JM took the bottle of Balvenie and placed it on the board room table. He placed good catholic disbursements to each of us, as he seemed to collect the thoughts in his head.
“Uncle Gnarley this issue is a complex one indeed. It is difficult to argue the Premier’s position that it is prudent to invest our current oil wealth for future generations of Newfoundlanders. It is a noble effort and I believe that the Premier is sincere when she speaks these words. Yet, with rumor of recent cost increases, I am more troubled by this great project that they call Mush-rat Falls”.With that JM took the first sip of the golden nectar. Despite his preference for Rum his response confirmed that he was well accustomed to the peaty taste of the Scottish juice. “Muskrat Falls represents one of the greatest public works projects in our province’s history, the type of project that engineers and tradespeople dream of working on. Yet our economy is booming, labour is in short supply, and project costs are increasing due to the other resource based projects. If you remove all the arguments about demand forecasts, and overall feasibility I just don’t know why the government is doing this project now.
“Roosevelt built the Hoover dam during the great depression. It provided a livelihood and hope for a generation of Americans. However, we are completing Muskrat Falls in a time which is so busy that Newfoundlanders will not be able to truly benefit from its construction, despite the fact that their tax dollars will fund it. Why are we doing this now?”It was clear that Uncle Gnarley was animated, and eager to long join a debate with someone near his own caliber. But as I thought he was about to embark on one of his own lengthy discourses, he seemed to rethink. Happy to hear more from JM he asked what, at first, seemed simple enough. The question was not just loaded, it was lobbed, as if it was a test for JM: “But don’t we need the power now?”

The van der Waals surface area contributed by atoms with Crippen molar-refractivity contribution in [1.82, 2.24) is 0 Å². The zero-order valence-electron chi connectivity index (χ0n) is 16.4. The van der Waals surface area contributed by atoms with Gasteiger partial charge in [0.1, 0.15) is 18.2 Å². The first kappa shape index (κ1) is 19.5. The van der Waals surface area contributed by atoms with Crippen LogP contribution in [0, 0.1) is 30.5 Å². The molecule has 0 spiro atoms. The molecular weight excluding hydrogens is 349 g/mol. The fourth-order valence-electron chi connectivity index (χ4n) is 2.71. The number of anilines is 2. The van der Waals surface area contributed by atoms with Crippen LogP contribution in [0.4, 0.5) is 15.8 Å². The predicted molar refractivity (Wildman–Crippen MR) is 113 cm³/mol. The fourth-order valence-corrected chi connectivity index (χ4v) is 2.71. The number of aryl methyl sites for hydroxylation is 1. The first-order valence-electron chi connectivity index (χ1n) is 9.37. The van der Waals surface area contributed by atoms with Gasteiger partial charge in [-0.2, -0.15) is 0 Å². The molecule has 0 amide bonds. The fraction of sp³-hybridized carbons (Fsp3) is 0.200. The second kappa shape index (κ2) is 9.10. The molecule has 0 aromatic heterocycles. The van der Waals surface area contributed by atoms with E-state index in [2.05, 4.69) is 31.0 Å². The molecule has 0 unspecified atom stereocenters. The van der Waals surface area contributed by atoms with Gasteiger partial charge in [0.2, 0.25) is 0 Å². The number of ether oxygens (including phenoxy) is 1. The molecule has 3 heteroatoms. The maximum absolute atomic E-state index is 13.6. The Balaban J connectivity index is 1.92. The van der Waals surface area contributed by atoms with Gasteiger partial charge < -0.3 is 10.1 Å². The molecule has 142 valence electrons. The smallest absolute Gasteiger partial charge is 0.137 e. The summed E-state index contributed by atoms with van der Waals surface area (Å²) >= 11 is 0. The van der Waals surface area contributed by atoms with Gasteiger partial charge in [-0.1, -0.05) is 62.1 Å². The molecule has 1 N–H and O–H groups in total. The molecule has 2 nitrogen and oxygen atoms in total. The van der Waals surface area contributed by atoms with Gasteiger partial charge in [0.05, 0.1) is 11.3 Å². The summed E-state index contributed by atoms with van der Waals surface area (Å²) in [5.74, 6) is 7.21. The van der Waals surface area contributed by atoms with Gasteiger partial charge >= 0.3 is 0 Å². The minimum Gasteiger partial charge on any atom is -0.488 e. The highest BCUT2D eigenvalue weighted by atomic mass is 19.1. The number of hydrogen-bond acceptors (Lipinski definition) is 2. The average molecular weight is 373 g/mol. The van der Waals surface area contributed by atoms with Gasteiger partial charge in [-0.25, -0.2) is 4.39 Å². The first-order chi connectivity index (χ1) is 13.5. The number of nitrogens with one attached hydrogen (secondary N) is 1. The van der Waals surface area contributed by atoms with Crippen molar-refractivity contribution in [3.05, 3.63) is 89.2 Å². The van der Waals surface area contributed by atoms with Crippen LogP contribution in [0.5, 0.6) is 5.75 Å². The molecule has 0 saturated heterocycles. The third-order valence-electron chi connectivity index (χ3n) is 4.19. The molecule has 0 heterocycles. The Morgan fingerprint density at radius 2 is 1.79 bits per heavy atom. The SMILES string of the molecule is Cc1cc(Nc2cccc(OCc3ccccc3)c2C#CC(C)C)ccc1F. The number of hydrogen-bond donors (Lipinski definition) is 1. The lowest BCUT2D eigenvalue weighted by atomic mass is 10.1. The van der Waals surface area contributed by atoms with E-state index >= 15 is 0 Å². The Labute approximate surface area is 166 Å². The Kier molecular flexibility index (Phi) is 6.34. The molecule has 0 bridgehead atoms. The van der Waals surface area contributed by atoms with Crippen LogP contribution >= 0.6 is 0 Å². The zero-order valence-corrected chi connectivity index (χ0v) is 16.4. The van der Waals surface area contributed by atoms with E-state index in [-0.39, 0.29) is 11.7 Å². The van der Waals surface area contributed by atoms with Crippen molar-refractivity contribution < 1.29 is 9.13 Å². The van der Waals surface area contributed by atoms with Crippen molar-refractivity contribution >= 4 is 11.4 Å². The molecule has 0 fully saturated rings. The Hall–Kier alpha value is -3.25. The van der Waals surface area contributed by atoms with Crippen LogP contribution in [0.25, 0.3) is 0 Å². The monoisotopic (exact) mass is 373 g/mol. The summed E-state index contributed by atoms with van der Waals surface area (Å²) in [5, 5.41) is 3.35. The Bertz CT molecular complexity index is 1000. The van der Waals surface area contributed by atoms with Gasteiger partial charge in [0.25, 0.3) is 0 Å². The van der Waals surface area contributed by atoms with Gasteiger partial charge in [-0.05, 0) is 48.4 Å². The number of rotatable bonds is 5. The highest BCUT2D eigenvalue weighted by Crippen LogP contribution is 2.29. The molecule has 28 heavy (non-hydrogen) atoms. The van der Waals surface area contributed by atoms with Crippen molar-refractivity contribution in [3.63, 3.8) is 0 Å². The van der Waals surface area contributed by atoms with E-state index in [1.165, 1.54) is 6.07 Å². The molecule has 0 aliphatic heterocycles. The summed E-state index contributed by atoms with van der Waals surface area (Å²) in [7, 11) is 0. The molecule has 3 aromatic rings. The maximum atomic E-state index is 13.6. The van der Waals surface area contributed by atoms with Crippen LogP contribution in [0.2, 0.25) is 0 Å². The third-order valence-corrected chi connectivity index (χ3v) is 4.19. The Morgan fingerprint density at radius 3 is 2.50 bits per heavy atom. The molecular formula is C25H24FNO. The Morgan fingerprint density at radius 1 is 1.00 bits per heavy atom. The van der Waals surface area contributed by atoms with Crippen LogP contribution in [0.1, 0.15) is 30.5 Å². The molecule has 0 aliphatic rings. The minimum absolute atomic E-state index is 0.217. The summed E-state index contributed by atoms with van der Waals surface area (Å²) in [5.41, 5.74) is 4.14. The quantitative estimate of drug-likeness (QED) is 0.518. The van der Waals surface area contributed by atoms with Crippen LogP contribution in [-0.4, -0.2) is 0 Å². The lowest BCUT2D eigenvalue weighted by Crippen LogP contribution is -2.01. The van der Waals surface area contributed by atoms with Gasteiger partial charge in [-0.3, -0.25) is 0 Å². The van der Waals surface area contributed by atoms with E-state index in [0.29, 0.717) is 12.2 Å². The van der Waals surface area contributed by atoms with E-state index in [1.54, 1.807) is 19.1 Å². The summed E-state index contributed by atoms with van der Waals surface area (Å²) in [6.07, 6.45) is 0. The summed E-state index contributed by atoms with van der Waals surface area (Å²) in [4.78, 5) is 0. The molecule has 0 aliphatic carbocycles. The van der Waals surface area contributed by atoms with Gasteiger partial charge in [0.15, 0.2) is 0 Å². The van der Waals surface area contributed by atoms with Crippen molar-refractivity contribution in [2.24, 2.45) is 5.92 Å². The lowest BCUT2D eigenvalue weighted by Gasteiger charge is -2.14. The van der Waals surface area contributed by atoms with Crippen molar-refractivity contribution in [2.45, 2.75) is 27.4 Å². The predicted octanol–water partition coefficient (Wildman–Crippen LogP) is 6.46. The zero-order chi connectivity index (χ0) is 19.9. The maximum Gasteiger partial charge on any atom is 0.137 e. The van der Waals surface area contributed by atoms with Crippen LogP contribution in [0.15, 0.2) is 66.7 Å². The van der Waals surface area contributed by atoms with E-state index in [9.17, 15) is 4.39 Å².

JM looked out the window as if to lament a forgotten past. “Gnarley, I have lived in all parts of this great island. It is easy to be blinded by the prosperity in St. John’s. But, you know the severe economic realities of the rest of the province. We have lost two paper mills in the past ten years. The third one, in Corner Brook, is also on very shaky footing. The load forecast provided by Nalcor can only be considered optimistic, at best. It was derived from simple extrapolation techniques as opposed to end use modelling as recommended by Manitoba Hydro. A recommendation by the way which Nalcor ignored”.
As an outsider to this debate, I thought that the man known only as JM had created a fatal error. Sounding like Minister Kennedy, I blurted out, “Well what about Labrador Mining… the iron mines will use the power”.With this both Uncle Gnarley and JM turned and provided me a look of common sympathy. After a prolonged silence it was my wise old friend who piped, “Nav, you have just propagated one of the greatest misconceptions about Muskrat. Selling power to Alderon may not lower the cost to you or I, in fact, it is likely to increase the rates!”
It was with that I simply set back confused about this very profound statement. It was JM who was next to speak.“This is the subject of Volume II of my discussion papers, Nav. But the truth is that any power redirected to Labrador mining provides us a reason to rethink the entire Muskrat Falls Plan. Since the beginning we have heard government’s rational for the project. There is 20% for Nova Scotia, 40% to replace Holyrood, and 40% left for market activities such as mining. Initially this is true but, over time, the 40% required for the island will grow. It is this growth which will pay for the plant, and most importantly, for the transmission line”. With this JM raised from his chair, and proceeded to the whiteboard and started to lay out some numbers.
Muskrat Online +824 MW 2017
Holyrood Closing -466 MW 2022
Emera Delivery -167 MW 2017 for 35 yrs
Alderon -100 MW 2017
Other Mining -50 MW Estimate
Net to NL 41 MW
“Nav my friend, if Minister Kennedy says that without Muskrat we will need sweaters by 2019, then even with Muskrat we will still need those very same sweaters by 2025.”